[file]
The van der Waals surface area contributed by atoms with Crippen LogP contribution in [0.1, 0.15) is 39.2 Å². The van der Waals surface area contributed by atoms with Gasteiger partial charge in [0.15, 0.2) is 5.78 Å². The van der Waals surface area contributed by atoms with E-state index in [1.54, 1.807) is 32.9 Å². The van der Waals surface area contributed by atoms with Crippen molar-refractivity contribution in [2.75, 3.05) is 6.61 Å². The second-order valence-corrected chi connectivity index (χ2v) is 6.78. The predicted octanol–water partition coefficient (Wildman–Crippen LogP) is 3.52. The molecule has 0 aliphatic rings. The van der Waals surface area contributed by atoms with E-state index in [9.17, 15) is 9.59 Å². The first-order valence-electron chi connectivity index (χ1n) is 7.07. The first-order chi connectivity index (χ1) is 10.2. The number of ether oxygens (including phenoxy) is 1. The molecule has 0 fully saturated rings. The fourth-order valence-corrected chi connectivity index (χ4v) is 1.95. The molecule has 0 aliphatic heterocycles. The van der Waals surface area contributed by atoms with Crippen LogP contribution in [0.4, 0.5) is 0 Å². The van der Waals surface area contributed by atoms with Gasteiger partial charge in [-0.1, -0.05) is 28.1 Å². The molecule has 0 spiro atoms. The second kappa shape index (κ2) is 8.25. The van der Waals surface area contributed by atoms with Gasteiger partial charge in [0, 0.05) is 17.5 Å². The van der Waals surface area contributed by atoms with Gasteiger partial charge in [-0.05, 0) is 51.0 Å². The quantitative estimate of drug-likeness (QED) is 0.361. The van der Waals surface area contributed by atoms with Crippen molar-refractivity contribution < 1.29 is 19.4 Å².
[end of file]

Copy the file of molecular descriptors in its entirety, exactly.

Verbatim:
The van der Waals surface area contributed by atoms with Crippen LogP contribution in [0.1, 0.15) is 39.2 Å². The van der Waals surface area contributed by atoms with Gasteiger partial charge in [0.15, 0.2) is 5.78 Å². The van der Waals surface area contributed by atoms with E-state index in [1.54, 1.807) is 32.9 Å². The van der Waals surface area contributed by atoms with Crippen molar-refractivity contribution in [2.75, 3.05) is 6.61 Å². The second-order valence-corrected chi connectivity index (χ2v) is 6.78. The predicted octanol–water partition coefficient (Wildman–Crippen LogP) is 3.52. The molecule has 0 aliphatic rings. The van der Waals surface area contributed by atoms with E-state index in [9.17, 15) is 9.59 Å². The first-order valence-electron chi connectivity index (χ1n) is 7.07. The first-order chi connectivity index (χ1) is 10.2. The number of ether oxygens (including phenoxy) is 1. The molecule has 0 fully saturated rings. The fourth-order valence-corrected chi connectivity index (χ4v) is 1.95. The molecule has 0 aliphatic heterocycles. The van der Waals surface area contributed by atoms with Crippen LogP contribution in [0.4, 0.5) is 0 Å². The van der Waals surface area contributed by atoms with Gasteiger partial charge in [-0.1, -0.05) is 28.1 Å². The molecule has 0 spiro atoms. The second kappa shape index (κ2) is 8.25. The van der Waals surface area contributed by atoms with Gasteiger partial charge in [0, 0.05) is 17.5 Å². The van der Waals surface area contributed by atoms with Gasteiger partial charge in [-0.05, 0) is 51.0 Å². The quantitative estimate of drug-likeness (QED) is 0.361. The van der Waals surface area contributed by atoms with Crippen molar-refractivity contribution < 1.29 is 19.4 Å².